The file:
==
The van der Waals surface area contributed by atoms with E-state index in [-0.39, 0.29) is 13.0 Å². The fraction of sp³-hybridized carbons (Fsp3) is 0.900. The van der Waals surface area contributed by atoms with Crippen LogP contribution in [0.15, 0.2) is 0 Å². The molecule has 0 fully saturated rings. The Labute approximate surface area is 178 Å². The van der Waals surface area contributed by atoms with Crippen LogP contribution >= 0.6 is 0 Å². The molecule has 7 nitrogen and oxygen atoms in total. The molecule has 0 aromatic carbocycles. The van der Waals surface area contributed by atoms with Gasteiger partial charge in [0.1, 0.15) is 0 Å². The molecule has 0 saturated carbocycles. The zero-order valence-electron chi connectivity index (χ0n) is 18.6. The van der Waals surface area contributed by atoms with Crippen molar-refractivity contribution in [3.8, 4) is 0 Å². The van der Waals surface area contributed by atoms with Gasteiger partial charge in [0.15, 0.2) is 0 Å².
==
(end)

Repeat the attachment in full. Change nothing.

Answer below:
The van der Waals surface area contributed by atoms with E-state index in [-0.39, 0.29) is 13.0 Å². The fraction of sp³-hybridized carbons (Fsp3) is 0.900. The van der Waals surface area contributed by atoms with Crippen LogP contribution in [0.15, 0.2) is 0 Å². The molecule has 0 fully saturated rings. The Labute approximate surface area is 178 Å². The van der Waals surface area contributed by atoms with Crippen LogP contribution >= 0.6 is 0 Å². The molecule has 7 nitrogen and oxygen atoms in total. The molecule has 0 aromatic carbocycles. The van der Waals surface area contributed by atoms with Gasteiger partial charge in [0.1, 0.15) is 0 Å². The molecule has 0 saturated carbocycles. The zero-order valence-electron chi connectivity index (χ0n) is 18.6. The van der Waals surface area contributed by atoms with Crippen molar-refractivity contribution in [3.8, 4) is 0 Å². The van der Waals surface area contributed by atoms with Gasteiger partial charge in [0.15, 0.2) is 0 Å².